Christmas tree recommendations?

A:

That sounds like a lovely tradition and it’s wonderful that you’re sharing it with others! I have come up with a list of five candidates, though there are many native conifers to choose from.

As a caution, be sure you do not select any sort of yew. All parts of the plant are toxic and potentially fatal. It has red berries that could be inviting to small children. Taxus is the first part of the Latin name for yews, and this resource from the Agriculture Department at OSU, Taxus baccata, has more details.

Living Christmas tree varieties

The list only contains species that are small enough for urban planting or have dwarf varieties available. The most drought-tolerant species are the Ponderosa pine and juniper. Some of the suggestions look a little different from traditional Christmas trees, but they could be interesting options for something different.

Native and Naturalized Woody Plants of Oregon is a great resource to peruse for ideas. I narrowed down my list of suggestions from this site.

Douglas fir, Pseudotsuga menziesii

  • Full size is 80-100 feet, but dwarf varieties available
  • Requires sun
  • Prefers neutral or slightly acidic, moist but well-drained soils
  • State tree of Oregon

Pacific silver fir, Abies amabilis

  • Full size is 50-80 feet, but dwarf varieties are available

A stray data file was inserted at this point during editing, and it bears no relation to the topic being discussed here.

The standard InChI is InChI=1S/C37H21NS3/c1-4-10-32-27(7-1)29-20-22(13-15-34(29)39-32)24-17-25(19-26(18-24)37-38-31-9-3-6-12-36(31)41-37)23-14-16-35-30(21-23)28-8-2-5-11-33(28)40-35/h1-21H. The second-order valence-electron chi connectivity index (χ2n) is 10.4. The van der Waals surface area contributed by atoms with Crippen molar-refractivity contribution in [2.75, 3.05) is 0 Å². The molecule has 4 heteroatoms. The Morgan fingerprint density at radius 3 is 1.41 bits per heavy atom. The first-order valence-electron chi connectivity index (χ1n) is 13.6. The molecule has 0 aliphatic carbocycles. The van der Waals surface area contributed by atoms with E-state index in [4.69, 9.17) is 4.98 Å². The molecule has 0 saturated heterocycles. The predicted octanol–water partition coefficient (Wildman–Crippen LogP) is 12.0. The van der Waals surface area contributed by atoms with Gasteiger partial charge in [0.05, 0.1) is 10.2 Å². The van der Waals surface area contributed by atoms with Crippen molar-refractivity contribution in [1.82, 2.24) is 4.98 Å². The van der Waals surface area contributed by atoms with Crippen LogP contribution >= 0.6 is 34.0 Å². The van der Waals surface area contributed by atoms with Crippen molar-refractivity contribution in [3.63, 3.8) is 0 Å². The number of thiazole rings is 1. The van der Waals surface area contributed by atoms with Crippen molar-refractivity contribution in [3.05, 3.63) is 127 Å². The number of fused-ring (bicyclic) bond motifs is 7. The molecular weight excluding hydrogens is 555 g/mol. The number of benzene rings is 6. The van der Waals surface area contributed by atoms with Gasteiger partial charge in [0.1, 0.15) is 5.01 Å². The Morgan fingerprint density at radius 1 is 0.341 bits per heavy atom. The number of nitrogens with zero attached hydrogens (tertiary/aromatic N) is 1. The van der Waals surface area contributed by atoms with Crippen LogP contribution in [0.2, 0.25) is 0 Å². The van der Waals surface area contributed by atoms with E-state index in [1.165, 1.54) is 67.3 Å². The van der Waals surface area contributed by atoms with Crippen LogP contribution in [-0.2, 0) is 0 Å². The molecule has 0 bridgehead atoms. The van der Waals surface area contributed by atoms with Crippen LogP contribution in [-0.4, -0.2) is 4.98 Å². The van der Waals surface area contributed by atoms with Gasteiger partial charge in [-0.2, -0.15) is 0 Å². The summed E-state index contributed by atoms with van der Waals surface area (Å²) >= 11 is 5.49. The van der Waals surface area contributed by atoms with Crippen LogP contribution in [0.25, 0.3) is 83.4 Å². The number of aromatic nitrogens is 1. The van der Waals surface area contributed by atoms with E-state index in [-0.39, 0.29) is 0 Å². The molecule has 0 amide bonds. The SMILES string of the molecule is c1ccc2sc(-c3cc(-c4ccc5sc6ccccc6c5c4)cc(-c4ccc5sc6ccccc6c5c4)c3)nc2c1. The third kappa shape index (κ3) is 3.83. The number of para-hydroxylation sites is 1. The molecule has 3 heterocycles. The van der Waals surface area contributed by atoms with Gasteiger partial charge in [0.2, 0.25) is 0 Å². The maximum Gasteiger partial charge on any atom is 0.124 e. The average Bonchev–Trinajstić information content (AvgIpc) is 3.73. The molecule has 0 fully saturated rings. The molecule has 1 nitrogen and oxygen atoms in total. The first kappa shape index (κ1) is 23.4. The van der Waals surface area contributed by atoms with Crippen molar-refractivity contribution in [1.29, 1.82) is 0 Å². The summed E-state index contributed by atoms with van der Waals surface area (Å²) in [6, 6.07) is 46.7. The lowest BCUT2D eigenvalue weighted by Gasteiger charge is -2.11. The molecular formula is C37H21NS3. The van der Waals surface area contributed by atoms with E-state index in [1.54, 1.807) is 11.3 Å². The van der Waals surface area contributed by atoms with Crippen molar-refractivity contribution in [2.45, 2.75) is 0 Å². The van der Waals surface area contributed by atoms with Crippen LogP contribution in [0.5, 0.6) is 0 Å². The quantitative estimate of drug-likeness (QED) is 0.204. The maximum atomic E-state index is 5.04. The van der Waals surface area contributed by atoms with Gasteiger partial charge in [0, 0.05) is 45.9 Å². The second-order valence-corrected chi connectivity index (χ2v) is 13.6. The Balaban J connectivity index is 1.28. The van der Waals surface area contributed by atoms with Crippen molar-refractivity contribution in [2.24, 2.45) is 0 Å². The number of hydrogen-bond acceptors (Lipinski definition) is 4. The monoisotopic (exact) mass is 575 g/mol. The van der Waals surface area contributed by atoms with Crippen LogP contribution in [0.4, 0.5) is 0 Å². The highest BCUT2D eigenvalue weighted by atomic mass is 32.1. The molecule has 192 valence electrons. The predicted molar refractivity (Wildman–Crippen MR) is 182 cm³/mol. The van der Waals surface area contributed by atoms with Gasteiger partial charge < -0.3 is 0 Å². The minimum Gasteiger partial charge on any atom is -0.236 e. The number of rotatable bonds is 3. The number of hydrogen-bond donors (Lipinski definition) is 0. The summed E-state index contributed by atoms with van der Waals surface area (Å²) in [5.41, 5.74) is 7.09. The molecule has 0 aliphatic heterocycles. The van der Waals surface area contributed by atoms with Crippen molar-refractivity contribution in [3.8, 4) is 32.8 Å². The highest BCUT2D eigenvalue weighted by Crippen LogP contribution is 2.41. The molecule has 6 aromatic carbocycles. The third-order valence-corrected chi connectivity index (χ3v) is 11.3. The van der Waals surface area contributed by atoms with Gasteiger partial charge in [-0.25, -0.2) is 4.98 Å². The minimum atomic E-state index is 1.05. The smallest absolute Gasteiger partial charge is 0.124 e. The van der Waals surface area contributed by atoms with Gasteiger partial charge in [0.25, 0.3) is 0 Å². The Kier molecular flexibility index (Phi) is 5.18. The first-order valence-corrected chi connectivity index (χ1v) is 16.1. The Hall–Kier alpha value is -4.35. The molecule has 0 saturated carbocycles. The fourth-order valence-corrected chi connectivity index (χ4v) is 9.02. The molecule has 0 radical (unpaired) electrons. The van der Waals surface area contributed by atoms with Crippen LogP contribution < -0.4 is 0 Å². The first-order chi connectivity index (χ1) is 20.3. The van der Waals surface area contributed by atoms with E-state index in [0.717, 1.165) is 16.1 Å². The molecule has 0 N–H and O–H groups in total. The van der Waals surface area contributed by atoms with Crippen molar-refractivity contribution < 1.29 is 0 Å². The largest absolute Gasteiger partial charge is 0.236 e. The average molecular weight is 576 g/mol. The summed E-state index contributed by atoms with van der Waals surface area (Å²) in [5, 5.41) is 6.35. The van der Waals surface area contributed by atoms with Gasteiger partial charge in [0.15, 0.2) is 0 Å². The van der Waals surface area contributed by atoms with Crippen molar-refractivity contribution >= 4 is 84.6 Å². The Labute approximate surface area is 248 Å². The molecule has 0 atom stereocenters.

• Slow growing
  • Very shade tolerant, can survive in a mix of sun and shade

Ponderosa pine, Pinus ponderosa

  • Full size is 60-100 feet tall, but dwarf varieties available
  • Requires sun
  • Prefers a well-drained, moist, deep site
  • Drought resistant
  • Tolerates alkaline soil

Common juniper, Juniperus communis

  • Full size is 5-10 feet
  • Requires sun
  • Can grow in very poor soils, very adaptable to different soil types
  • Drought-tolerant
  • Many cultivars are available, make sure to get one that is upright

Western red cedar, Thuja plicata

  • Full size is 50-100 feet, but dwarf varieties are available
  • Survives in sunny to partially-shady locations
  • Prefers moist, well-drained fertile soils, pH adaptable

Tips for live Christmas tree care

  • Carry the tree by the root ball or pot, not by the tip
  • Keep the tree well watered
  • Have something underneath the tree to catch overflow water
  • Limit the length of time the tree is indoors to 7-10 days so that it’s less of a shock when it’s planted outside

Here are some additional resources for Christmas tree care:

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